Theresienstadt (Terezin)


Concentration Camp-Ghetto Theresienstadt
(Parcel Stamp Information)

Residents of Theresienstadt were allowed to receive parcels every two months, provided the sender first obtained a parcel admission stamp and affixed it to the wrapper before posting.

Below: An April 16, 1944, example of the parcel admission stamp properly used on piece; also, a January 13, 1945, notice to Prague resident Jaroslav Brumik that he can personally pick up a Concessionary stamp to mail a parcel to Ella Brenner at Theresienstadt; the stamp must be picked up personally within eight days at the office of the Jewish Elders Council.

The Michel catalogue states that the listing for the Theresienstadt parcel admission stamp on cover means a canceled stamp on a piece of parcel wrapper, "genuinely" canceled, undamaged items are rare. This example is unusual being larger than most, and including a bilingual boxed red postage due marking. Expertized and Signed Gilbert.



Below: A February 9, 1944, parcel mailing receipt, and a February 19, 1944, acknowledgement form post card for that parcel, canceled at Bauschowitz, nearest post office to Theresienstadt.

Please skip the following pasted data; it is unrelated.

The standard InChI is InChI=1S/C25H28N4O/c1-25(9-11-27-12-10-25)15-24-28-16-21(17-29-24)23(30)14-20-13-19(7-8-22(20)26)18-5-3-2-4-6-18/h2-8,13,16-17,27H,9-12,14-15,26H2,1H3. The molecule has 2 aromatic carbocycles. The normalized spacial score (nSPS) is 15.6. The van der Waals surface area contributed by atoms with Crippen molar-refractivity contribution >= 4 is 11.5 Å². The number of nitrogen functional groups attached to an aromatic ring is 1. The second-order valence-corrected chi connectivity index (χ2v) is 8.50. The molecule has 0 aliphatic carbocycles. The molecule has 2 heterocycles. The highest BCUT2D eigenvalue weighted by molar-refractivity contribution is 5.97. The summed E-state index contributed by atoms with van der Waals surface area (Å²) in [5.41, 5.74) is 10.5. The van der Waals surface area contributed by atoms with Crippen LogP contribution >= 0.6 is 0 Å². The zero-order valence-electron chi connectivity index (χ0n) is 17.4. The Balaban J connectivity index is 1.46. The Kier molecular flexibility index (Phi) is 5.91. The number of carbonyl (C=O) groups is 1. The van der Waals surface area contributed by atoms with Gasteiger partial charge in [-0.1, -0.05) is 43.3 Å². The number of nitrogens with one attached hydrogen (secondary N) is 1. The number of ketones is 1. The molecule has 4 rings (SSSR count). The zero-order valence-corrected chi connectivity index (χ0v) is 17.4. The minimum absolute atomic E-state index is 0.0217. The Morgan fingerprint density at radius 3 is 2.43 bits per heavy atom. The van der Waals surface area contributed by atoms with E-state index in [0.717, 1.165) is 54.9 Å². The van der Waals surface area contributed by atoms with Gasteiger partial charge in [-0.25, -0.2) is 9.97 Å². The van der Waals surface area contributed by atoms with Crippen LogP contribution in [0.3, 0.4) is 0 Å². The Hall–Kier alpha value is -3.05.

At the end of 1943, to counter rumors about extermination camps, Nazi officials decided to invite a delegation from the International Committee of the Red Cross to visit Theresienstadt. In preparation for their arrival, thousands of residents were deported to the death camp at Auschwitz, to reduce congestion in the ghetto. A Potemkin village was built, consisting of dummy stores, a cafe, a bank, kindergartens, an elementary school, and a flower garden. The visit took place on July 23, 1944. All meetings with inmates were supervised by the Nazis, who filmed a propaganda motion picture of the event, claiming to prove that Jews were leading comfortable lives under benevolent Nazi protectors.

Below: Postal and philatelic souvenirs, including imperforate sheetlets of parcel admission stamps, were presented to the Red Cross visitors. Although ghetto administrations were forbidden to place their markings on Adolf Hitler's image, the Nazis made an exception to the rule for this occasion. The black cancellation, "Jewish Postal Authority Theresienstadt," was created for this event, but was never used on real mail. The red ink cachet at the left reads, "Reply only by postcard or letter written in German, addressed to the Council of Jewish Elders at Prague."


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